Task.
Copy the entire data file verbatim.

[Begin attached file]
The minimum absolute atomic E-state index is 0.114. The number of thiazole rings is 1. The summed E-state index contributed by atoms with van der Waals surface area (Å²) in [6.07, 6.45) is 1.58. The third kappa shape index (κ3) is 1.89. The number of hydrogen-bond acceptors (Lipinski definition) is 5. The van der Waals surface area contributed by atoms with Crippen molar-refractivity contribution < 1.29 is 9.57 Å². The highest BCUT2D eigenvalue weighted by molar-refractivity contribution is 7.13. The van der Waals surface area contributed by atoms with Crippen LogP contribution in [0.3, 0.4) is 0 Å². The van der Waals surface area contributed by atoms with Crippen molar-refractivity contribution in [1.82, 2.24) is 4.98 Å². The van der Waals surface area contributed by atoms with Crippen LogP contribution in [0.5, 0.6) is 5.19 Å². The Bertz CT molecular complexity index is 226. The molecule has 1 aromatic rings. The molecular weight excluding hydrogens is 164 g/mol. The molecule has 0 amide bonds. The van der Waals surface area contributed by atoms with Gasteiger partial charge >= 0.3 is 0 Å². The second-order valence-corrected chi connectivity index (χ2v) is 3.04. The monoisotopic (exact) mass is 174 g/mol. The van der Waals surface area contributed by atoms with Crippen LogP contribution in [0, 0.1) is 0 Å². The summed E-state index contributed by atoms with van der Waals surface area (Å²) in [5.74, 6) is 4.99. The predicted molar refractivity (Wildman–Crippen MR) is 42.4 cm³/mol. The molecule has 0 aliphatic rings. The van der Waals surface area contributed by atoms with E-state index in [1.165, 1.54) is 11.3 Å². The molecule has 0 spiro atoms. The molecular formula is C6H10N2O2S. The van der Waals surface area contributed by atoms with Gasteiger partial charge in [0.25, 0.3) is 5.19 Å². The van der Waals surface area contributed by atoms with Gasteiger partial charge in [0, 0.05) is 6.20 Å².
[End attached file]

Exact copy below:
The minimum absolute atomic E-state index is 0.114. The number of thiazole rings is 1. The summed E-state index contributed by atoms with van der Waals surface area (Å²) in [6.07, 6.45) is 1.58. The third kappa shape index (κ3) is 1.89. The number of hydrogen-bond acceptors (Lipinski definition) is 5. The van der Waals surface area contributed by atoms with Crippen molar-refractivity contribution < 1.29 is 9.57 Å². The highest BCUT2D eigenvalue weighted by molar-refractivity contribution is 7.13. The van der Waals surface area contributed by atoms with Crippen LogP contribution in [0.3, 0.4) is 0 Å². The van der Waals surface area contributed by atoms with Crippen molar-refractivity contribution in [1.82, 2.24) is 4.98 Å². The van der Waals surface area contributed by atoms with Crippen LogP contribution in [0.5, 0.6) is 5.19 Å². The Bertz CT molecular complexity index is 226. The molecule has 1 aromatic rings. The molecular weight excluding hydrogens is 164 g/mol. The molecule has 0 amide bonds. The van der Waals surface area contributed by atoms with Gasteiger partial charge >= 0.3 is 0 Å². The second-order valence-corrected chi connectivity index (χ2v) is 3.04. The monoisotopic (exact) mass is 174 g/mol. The van der Waals surface area contributed by atoms with Crippen LogP contribution in [0, 0.1) is 0 Å². The summed E-state index contributed by atoms with van der Waals surface area (Å²) in [5.74, 6) is 4.99. The predicted molar refractivity (Wildman–Crippen MR) is 42.4 cm³/mol. The molecule has 0 aliphatic rings. The van der Waals surface area contributed by atoms with E-state index in [1.165, 1.54) is 11.3 Å². The molecule has 0 spiro atoms. The molecular formula is C6H10N2O2S. The van der Waals surface area contributed by atoms with Gasteiger partial charge in [0.25, 0.3) is 5.19 Å². The van der Waals surface area contributed by atoms with Gasteiger partial charge in [0, 0.05) is 6.20 Å².